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Gospić massacre

From Wikipedia, the free encyclopedia

Gospić massacre
Part of the Croatian War of Independence
Gospić on the map of Croatia, Serb-held territories in late December 1991 are highlighted in red.
LocationGospić, Croatia
Date17–25 October 1991
TargetMostly Serb civilians
Attack type
Summary executions
PerpetratorsElements of the 118th Brigade of the Croatian National Guard, Gospić city police, Croat paramilitaries

The Gospić massacre was the killing of 100–120 civilians in Gospić, Croatia during the last two weeks of October 1991, during the Croatian War of Independence. The majority of the victims were ethnic Serbs, arrested in Gospić and the nearby coastal town of Karlobag. Most of them were arrested on 16–17 October. Some of the detainees were taken to the Perušić barracks and executed in Lipova Glavica near the town, while others were shot in the Pazarište area of Gospić. The killings were ordered by the Secretary of Lika Crisis Headquarters, Tihomir Orešković, and the commander of the 118th Infantry Brigade of the Croatian National Guard, Lieutenant Colonel Mirko Norac.

The killings were publicised in 1997, when a wartime member of Autumn Rains paramilitary spoke about the unit's involvement in killings of civilians in Gospić in an interview to the Feral Tribune. No formal investigation was launched until 2000, after three former Croatian intelligence and military police officers informed the International Criminal Tribunal for the former Yugoslavia about the killings. Five, including Orešković and Norac, were arrested in 2001 and tried. Orešković, Norac and Stjepan Grandić were found guilty of the crime and sentenced to 14, 12 and 10 years in prison respectively in 2004.


In August 1990, an insurrection took place in Croatia centred in predominantly Serb-populated areas, including parts of Lika, near the city of Gospić, which also had a significant ethnic Serb population.[1] The areas were subsequently named SAO Krajina and, after declaring its intention to integrate with Serbia, the Government of Croatia declared it to be a rebellion.[2] By March 1991, the conflict escalated into the Croatian War of Independence.[3] In June 1991, Croatia declared its independence as Yugoslavia disintegrated.[4] A three-month moratorium followed,[5] after which the decision came into effect on 8 October.[6]

As the Yugoslav People's Army (JNA) increasingly supported SAO Krajina and the Croatian Police was unable to cope with the situation, the Croatian National Guard (ZNG) was formed in May 1991.[7] The development of the military of Croatia was hampered by a UN arms embargo introduced in September,[8] while the military conflict in Croatia continued to escalate—the Battle of Vukovar started on 26 August.[9] By the end of August the fighting intensified in Lika as well, including in Gospic where fighting to control the city continued through much of September.[10] Although Gospić was controlled by Croat forces, it remained under Serbian artillery bombardment after the battle.[11] The fighting resulted in heavy damage to the town and the flight of the bulk of its population after which only about 3,000 residents remainined.[12] Before the war, Gospić had a population of 8,000, including 3,000 Serbs.[13] Many Serbs previously living in the town fled but Croatian authorities urged them to return through television and radio broadcasts.[14]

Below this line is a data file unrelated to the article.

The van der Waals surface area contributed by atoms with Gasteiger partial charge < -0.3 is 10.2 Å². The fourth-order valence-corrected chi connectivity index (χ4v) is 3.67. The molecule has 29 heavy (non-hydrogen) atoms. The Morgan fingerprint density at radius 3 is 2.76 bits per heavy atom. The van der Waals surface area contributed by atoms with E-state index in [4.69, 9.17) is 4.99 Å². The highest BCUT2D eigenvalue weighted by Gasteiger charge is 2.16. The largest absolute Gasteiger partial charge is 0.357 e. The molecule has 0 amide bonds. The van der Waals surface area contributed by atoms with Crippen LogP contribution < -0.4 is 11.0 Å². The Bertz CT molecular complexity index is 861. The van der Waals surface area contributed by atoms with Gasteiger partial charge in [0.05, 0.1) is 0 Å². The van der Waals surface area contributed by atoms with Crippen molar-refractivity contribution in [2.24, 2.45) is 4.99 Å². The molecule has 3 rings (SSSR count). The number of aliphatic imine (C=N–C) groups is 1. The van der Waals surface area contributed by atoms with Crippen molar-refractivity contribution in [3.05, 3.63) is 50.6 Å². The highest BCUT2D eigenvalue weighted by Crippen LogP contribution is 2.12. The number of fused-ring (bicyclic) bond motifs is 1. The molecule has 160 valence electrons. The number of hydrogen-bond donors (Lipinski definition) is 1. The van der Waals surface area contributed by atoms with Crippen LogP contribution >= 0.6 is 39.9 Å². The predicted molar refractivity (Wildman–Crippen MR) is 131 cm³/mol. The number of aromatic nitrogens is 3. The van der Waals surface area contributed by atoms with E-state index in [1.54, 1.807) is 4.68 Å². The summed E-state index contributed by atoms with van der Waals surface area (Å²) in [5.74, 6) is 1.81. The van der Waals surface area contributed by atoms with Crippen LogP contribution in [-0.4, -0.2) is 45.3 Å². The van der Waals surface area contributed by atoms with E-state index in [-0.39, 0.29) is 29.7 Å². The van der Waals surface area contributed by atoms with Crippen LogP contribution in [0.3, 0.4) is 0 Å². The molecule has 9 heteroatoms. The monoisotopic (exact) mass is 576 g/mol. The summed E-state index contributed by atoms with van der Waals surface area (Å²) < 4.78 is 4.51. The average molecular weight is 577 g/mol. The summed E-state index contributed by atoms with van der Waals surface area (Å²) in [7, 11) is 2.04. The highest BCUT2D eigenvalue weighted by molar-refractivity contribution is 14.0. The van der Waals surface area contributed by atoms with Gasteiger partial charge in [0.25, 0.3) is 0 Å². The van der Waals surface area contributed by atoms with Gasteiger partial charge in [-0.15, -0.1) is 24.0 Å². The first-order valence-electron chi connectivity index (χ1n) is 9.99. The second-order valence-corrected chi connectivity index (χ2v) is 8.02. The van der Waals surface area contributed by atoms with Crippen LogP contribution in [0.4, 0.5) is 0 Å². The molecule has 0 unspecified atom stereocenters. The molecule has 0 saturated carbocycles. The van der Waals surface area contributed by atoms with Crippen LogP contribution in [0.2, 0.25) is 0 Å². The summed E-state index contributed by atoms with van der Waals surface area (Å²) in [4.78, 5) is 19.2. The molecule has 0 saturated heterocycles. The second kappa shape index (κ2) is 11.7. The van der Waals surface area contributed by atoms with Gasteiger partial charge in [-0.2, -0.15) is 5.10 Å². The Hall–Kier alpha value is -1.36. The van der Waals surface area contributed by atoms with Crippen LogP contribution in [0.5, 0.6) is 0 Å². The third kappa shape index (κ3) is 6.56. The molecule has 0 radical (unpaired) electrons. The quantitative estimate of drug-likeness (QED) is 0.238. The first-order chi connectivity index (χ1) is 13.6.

As the civilian population started to return in late September, Gospić chief of police Ivan Dasović proposed that a list of the returning Serbs should be drawn up,[15] ostensibly for security purposes.[14] According to Ante Karić, President of the Lika Crisis Headquarters (krizni stožer), Dasović feared that the returning Serbs might harbour a fifth column, undermining defence of the town. Karić reportedly opposed the move,[15] but the list was compiled on 10 October. A similar list of Serbs returning to nearby Karlobag was prepared on 16 October.[16]

Gospić police were subordinated to control by the Lika Crisis Headquarters by dint of an order issued by the then Minister of the Interior Ivan Vekić[17] as were the 118th Infantry Brigade of the ZNG and the military police based in Gospić. [16] In addition, a paramilitary volunteer group, nicknamed "Autumn Rains", controlled by Tomislav Merčep, was deployed to Gospić in September; this unit was formally subordinate to the Ministry of the Interior.[13]